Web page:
Another thing about blades that is not immediately obvious to the novice is that blades come in a finish-cut or (FC or F for short depending on the brand) and a skip-tooth version. FC versions append an abbreviation to the number—for example, a finish-cut #5 blade would be written as #5FC or #5F. The same length of blade in a skip-tooth version would simply be written as #5. Unless you are very experienced, you should always buy the FC type of blades. Skip-tooth blades are very dangerous for the novice to use, for the same reasons I just discussed for the #7FC. Skip-tooth blades look exactly like they sound, with every other tooth being short. The purpose of these blades is to cut through coats that may be matted, tangled, or very thick. Because of the spacing of the teeth, you can easily make mistakes with them and cut your dog. I recommend only buying the FC blades if you have years of experience or are trying to shave down a double-coated breed dog and must have this type of blade. Once you have determined the length you are going to cut the hair, here are the most important tips you need in order to groom your dog like a groomer.
My Top 10 Techniques to Make Using a Clipper Easy
- Keep the tip of the blade down against the skin and hold the back up at an angle. The shorter the blade, the bigger the angle. Do not allow the blade to skip along the skin. If necessary, use your other hand to gently pull the skin taut to allow the blade to travel smoothly in whatever area you are working.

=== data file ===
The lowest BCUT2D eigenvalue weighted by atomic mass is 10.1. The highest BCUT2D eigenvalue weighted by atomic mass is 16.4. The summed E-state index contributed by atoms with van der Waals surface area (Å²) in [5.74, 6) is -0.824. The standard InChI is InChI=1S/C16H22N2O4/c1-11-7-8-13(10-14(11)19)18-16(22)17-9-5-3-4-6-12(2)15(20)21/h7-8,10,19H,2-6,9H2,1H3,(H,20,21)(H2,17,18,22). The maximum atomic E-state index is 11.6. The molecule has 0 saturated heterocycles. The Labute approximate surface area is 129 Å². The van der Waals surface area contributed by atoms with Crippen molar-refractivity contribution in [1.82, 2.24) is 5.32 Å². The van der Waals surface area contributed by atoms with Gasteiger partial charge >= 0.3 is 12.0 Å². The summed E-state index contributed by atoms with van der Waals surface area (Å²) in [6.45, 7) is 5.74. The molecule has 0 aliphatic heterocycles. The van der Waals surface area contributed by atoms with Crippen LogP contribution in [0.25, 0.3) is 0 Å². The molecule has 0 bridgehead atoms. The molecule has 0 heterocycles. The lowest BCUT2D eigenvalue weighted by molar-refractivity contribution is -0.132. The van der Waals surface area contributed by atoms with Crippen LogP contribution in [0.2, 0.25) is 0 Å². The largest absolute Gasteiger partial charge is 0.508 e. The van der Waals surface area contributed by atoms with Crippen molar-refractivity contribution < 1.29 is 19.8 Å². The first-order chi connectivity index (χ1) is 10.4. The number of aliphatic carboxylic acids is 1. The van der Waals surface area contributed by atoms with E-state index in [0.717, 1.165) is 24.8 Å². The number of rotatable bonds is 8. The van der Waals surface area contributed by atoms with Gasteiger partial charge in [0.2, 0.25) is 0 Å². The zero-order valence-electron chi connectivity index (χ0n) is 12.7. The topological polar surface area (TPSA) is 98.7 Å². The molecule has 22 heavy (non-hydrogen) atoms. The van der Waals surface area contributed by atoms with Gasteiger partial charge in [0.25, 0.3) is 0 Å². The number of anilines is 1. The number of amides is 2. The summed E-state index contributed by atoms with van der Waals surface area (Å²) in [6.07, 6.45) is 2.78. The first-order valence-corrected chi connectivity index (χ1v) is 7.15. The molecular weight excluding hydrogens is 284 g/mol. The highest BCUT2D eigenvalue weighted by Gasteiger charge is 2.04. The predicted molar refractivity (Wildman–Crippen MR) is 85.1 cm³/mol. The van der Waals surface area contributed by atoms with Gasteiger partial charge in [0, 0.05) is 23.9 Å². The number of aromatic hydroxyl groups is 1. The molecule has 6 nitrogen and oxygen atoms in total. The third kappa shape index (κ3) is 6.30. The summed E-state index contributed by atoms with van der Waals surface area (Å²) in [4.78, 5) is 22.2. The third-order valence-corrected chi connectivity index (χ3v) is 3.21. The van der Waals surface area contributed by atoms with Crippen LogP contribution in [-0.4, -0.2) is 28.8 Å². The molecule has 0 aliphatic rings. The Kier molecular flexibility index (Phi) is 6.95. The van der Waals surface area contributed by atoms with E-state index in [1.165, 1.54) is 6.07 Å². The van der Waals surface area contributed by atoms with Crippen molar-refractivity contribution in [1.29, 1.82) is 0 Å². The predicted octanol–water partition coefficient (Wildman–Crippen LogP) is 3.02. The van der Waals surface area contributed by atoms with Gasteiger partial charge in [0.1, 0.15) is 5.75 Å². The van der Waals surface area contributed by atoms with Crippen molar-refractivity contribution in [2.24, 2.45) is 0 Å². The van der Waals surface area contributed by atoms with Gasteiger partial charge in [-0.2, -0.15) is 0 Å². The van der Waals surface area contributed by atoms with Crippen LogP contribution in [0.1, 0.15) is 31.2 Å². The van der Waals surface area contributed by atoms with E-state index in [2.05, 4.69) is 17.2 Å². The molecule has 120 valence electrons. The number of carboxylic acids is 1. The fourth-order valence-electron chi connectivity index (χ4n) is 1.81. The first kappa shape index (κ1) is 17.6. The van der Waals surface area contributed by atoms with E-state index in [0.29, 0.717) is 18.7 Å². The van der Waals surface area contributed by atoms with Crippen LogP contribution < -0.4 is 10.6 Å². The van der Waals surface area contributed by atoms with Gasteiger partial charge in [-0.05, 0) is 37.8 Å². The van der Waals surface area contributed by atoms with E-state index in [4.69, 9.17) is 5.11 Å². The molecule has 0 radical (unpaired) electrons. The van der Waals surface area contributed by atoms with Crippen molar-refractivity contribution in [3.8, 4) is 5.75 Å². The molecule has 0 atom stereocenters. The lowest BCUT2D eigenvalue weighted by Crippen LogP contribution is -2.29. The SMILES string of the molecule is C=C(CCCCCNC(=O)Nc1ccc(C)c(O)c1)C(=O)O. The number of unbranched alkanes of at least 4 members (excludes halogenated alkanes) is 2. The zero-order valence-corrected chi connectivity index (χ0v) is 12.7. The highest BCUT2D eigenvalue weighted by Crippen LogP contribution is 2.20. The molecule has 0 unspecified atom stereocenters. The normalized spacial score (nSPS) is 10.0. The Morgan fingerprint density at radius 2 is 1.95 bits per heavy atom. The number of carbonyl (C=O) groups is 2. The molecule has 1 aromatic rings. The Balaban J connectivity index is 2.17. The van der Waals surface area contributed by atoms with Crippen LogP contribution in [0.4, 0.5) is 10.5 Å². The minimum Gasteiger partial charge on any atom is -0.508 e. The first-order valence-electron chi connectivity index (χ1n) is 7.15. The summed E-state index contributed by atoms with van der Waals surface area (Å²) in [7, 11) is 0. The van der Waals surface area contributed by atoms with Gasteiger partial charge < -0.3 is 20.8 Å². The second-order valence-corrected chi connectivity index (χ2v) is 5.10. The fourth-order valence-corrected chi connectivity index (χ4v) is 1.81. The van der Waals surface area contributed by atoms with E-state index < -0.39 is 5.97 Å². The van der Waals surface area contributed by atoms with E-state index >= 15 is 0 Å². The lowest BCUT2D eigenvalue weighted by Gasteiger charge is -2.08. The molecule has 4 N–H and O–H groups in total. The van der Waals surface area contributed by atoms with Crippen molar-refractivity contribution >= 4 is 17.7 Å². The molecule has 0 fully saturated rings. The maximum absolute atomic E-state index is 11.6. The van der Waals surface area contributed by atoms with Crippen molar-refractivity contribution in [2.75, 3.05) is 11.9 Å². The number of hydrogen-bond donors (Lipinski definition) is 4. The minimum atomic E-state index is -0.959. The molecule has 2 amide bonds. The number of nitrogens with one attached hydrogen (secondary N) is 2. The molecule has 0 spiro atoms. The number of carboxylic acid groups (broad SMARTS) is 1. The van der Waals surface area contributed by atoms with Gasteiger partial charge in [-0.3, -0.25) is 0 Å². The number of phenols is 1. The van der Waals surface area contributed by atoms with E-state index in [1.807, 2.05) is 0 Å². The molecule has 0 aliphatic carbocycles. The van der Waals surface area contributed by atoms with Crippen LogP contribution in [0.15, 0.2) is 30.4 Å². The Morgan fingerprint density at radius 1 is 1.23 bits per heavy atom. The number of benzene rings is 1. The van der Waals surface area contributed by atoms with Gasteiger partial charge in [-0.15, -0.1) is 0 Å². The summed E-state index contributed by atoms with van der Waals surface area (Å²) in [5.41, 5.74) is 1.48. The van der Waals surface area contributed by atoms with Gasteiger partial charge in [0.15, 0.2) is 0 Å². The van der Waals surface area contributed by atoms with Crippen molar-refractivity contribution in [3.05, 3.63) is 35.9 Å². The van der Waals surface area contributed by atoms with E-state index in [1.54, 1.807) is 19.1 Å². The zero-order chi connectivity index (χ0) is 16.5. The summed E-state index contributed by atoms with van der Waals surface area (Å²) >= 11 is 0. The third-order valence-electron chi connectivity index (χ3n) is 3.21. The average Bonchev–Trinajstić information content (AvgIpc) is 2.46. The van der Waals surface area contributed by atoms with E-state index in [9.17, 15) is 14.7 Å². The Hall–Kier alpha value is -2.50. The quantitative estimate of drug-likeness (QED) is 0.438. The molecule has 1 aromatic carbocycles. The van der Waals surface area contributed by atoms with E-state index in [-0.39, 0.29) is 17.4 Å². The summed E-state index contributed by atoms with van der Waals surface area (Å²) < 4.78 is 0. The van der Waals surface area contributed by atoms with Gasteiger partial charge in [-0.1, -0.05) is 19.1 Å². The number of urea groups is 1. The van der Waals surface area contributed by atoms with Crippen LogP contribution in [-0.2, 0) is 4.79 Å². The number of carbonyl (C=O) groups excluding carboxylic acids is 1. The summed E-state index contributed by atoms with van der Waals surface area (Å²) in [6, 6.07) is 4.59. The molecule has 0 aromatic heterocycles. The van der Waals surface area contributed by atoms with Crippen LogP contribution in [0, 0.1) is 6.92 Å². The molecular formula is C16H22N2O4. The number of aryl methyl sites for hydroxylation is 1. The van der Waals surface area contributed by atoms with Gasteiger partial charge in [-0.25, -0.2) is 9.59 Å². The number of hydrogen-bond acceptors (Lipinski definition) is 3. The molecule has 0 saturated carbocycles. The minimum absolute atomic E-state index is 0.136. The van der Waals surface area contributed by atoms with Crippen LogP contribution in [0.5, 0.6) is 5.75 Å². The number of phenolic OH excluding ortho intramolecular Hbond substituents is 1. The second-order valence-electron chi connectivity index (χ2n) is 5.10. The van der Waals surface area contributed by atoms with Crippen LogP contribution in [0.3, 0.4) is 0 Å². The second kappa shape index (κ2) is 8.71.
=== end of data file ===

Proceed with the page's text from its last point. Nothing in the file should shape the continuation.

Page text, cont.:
- Go with the lay of the hair. This results in the most natural-looking cuts. If you go across the lay of the hair, perpendicular, you will end up with chop marks or lines. Start near the head and follow the back to the butt and then down the legs.
- If your dog has particularly thick hair, or it lays really flat, you can try going backwards against the lay of the hair. This technique is pretty easy. Start low on the dog's rear legs and work up to the butt and then over the back up to the neck and back of the head. Follow the lay of the hair exactly backwards for this haircut. The interesting thing is that this technique produces an extremely smooth looking haircut. Plus, if you have been having a tough time with lines left in the coat or choppy-looking haircuts, this is the answer! It works especially well for terrier-type wire-haired coats. Try using the #5 or #4 for this haircut.
- Blade lengths are measured by the manufacturers according to how long they leave the coat when going against the lay of the hair, and this information is stamped into the back of each blade. Going with the lay of the hair, which is how we do 90% of our haircuts, results in leaving the hair approximately twice as long than what is shown on the blade. In practical application of this idea, a #5 against the lay will be a similar length as a #7 with the lay.
- The longer the blade or comb you use for your haircut, the more finishing touches you will have to do with scissors to make it look good in the end. If you are uncomfortable with scissoring, then I recommend a shorter haircut.